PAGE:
Content and product marketing have become increasingly important to investment marketing strategy. This is even more relevant in a world where most people are working remotely - suddenly we have a unique opportunity to talk to, and connect with, clients who are hungry for insight.
Investment managers should use this a chance create thoughtful and relevant content that their audience can really engage with, rather than bombarding them with information for the sake of it. Much of this battle is won in the way we speak to clients.
How many of us can be sure that we're doing this as effectively as possible?
The Fraction of Attention
Expert investment writer Andrew Skeen, shares a framework to help understand readership, and establish why a certain piece of content gets read or not. The Fraction of Attention, derived from communications theory, suggests that by maximising the benefit (B) and minimising the effort (E), you are left with a larger readership (R).
Or, put another way: if the reader immediately perceives there is a reason to read your content, and there is little perceived effort to read your content, you increase the likelihood that your client will read your content.
Skeen believes investment managers should use language intelligently to help 'raise the B and lower the E'. He suggests four key principles to consider when writing the type of content that can help with this.
Increasing the B
Write to your prospective client
- This may seem like stating the obvious, but when we analyse communications, a surprising number of investment managers tend to write to themselves instead of their clients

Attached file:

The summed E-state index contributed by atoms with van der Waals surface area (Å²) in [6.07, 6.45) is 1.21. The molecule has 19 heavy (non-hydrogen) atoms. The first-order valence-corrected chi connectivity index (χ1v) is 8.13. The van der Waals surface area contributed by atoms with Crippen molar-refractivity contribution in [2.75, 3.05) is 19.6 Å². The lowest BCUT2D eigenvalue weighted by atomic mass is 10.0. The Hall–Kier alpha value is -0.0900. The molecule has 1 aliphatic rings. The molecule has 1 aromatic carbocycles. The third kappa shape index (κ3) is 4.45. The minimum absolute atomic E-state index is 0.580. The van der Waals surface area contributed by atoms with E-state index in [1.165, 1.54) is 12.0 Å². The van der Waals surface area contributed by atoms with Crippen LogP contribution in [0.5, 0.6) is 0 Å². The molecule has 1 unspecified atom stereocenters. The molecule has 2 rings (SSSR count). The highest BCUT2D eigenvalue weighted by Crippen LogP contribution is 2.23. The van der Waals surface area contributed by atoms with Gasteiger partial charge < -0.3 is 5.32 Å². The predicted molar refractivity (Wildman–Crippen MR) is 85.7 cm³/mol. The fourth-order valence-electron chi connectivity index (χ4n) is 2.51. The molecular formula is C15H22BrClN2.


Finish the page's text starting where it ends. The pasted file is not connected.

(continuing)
- Instead, always start with the client by addressing their needs, wants and concerns - and always end with the client, ensuring they know how your content benefits them
- Finally, target and segment your audience and write directly to your chosen segment. For example, if you are addressing a financial advisor, talk about 'you and your clients', or if you're addressing an end investor, refer to 'you and your investments'
Focus on their needs
- In-house analysts and economists produce much of the investment-related content that clients receive, but this is all too often written from the business' perspective, and not focused on who the reader is
- Instead, prove to your clients that you can fulfil their needs by expressing your empathy with their concerns and needs, and demonstrate your ability to help them
Decreasing the E
Overcome resistance to reading
Reading - especially when technical content is involved - does not come naturally to many people. As content producers, it is our job to make it as easy as possible for our clients to consume our material.
- Investment managers primarily sell trust: the trust that they will deliver the performance they promised and look after your assets. However, they are known to write in a way that undermines that trust, mainly through long, academic and jargon-infested sentences
- Research shows that the plain-English writer is perceived to be more intelligent, has a greater demand of the topic, has a more organised mind and is more worthy of trust than the academic writer
- Investment managers should focus their efforts on writing in a tone of voice that resonates with their clients, in language that really puts the client first.
Writing with action
- A reader always consumers information more easily when it is in an active voice, rather than the passive. The active voice emphasises the person who performs an action, whereas the passive voice emphasises the recipient of the action. For example:
Active: 'Nick managed the fund'
Passive: 'The fund was managed by Nick'
- An active voice benefits the client, as it is quicker to read and easier to understand. Passive voice sentences tend to use more words, be vague and lead to a tangle of prepositional phrases that ultimately lose the client's attention and decrease retention rates.
This may seem like a lot to take in, but the fundamental point to remember is to keep your client at the forefront of all your content efforts.